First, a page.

Watch President Obama's Emotional Gun-Control Address

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The president launched an effort to use his powers in the absence of tougher gun restrictions that Congress has refused to pass.

WASHINGTON (AP) — Tears streaking his cheeks, President Barack Obama launched a final-year push Tuesday to tighten sales of firearms in the U.S., using his presidential powers in the absence of tougher gun restrictions that Congress has refused to pass.

The president struck a combative tone as he came out with plans for expanded background checks and other modest measures that have drawn consternation from gun-rights groups. Obama accused the groups of making Congress their hostage. Palpable, too, was Obama's extreme frustration at having made such little progress on gun control since the slaughter of 20 first-graders in Connecticut confronted the nation more than three years ago.

"First-graders," said Obama woefully, resting his chin on his hand and wiping away tears as he recalled the 2012 massacre at Sandy Hook Elementary School. "Every time I think about those kids, it gets me mad."

Obama's 10-point plan to keep guns from those who shouldn't have them marked a concession by the president: He'll leave office without securing the new gun-control laws he's repeatedly and desperately implored Congress to pass.

Although Obama, acting alone, can take action around the margins, only Congress can enact more sweeping changes that gun-control advocates say are the only way to truly stem a scourge of mass shootings.

"It won't happen overnight," said Obama. "It won't happen during this Congress. It won't happen during my presidency." But, he added optimistically, "a lot of things don't happen overnight."

The centerpiece of Obama's plan is an attempt to narrow the loophole that exempts gun sales from background checks if the seller isn't a federal registered dealer. With new federal "guidance," the administration is clarifying that even those who sell just a few weapons at gun shows, flea markets or online can be deemed dealers and will be required to conduct checks on prospective buyers.

Whether that step can make a significant dent in unregulated gun sales is an open question  and one not easily answered.

Millions of guns are sold annually in informal settings outside of gun shops, including many through private sales arranged online. But the Obama administration acknowledged it couldn't quantify how many gun sales would be newly subjected to background checks nor how many currently unregistered gun sellers would have to obtain a license.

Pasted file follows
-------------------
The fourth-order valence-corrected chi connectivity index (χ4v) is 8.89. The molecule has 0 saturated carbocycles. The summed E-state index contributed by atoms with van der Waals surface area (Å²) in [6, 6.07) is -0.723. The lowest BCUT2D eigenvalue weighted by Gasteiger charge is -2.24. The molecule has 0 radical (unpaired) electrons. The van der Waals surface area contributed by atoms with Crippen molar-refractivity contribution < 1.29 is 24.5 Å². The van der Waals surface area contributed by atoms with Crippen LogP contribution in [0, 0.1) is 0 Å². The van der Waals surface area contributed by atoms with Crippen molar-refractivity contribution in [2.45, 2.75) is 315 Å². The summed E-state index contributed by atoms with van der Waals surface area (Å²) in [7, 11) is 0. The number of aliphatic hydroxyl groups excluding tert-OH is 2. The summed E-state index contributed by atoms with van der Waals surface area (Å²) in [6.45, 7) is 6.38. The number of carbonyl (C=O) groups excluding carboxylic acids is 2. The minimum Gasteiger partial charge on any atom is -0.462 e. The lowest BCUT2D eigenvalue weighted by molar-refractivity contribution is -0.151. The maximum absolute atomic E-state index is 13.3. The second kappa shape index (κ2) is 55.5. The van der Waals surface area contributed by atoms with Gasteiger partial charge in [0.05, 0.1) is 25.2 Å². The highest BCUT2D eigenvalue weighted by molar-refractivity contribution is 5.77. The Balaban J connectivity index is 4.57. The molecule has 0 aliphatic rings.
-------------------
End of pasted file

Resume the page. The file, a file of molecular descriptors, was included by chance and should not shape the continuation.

Easily reversible by a future president, the government's guidance to gun sellers lacks the legal oomph of a new law, such as the one Obama and like-minded lawmakers tried, but failed, to pass in 2013. The Justice Department said online that the guidance "has no regulatory effect and is not intended to create or confer any rights, privileges or benefits in any matter, case or proceeding."

What's more, none of the steps likely would have prevented any of the recent mass shootings that Obama invoked in the East Room: Aurora, Oak Creek, Charleston and Newtown, to name some. But Obama defiantly rejected that critique, dismissing it as the tired trope of gun lobbyists who ask, "Why bother trying?"

"I reject that thinking," said Obama. "We maybe can't save everybody, but we could save some."

Hoping to give the issue a human face, the White House assembled a cross section of Americans affected by recent gun tragedies, including former Rep. Gabrielle Giffords. Mark Barden, whose son was shot to death at Sandy Hook Elementary School, introduced the president with a declaration: "We are better than this."

Obama readily conceded the executive steps will be challenged in court, a prediction quickly echoed by Republicans.

Chuck James, a former federal prosecutor who practices firearms law at the firm Williams Mullen, said opponents are likely to challenge Obama's authority to define what it means to be "engaged in the business" of selling guns beyond what's laid out in the law. The White House asserted confidence that Obama was acting legally and said Justice Department and White House lawyers had worked diligently to ensure the steps were watertight.

Other new steps include 230 new examiners the FBI will hire to process background checks, aiming to prevent delays that enabled the accused gunman in Charleston, S.C., to get a gun when the government took too long.

Obama also is asking the government to research smart gun technology to reduce accidental shootings and is asking Congress for $500 million to improve mental-health care. Other provisions aim to better track lost or stolen guns and prevent trusts or corporations from buying dangerous weapons without background checks.

Obama's announcement carved a predictably partisan fault line through the presidential campaign.

Hillary Clinton and Bernie Sanders, both competing for the nomination from Obama's party, pledged to build on his actions if elected. The Republican field formed a chorus of voices vowing to annul the whole package, with Marco Rubio claiming, "Obama is obsessed with undermining the Second Amendment."

"Rather than focus on criminals and terrorists, he goes after the most law-abiding of citizens," said House Speaker Paul Ryan, a Republican. "His words and actions amount to a form of intimidation that undermines liberty."

The National Rifle Association, the largest gun group in the country, panned Obama's plan and said it was "ripe for abuse," although the group didn't specify what steps, if any, it will take to oppose the plan or try to block it.

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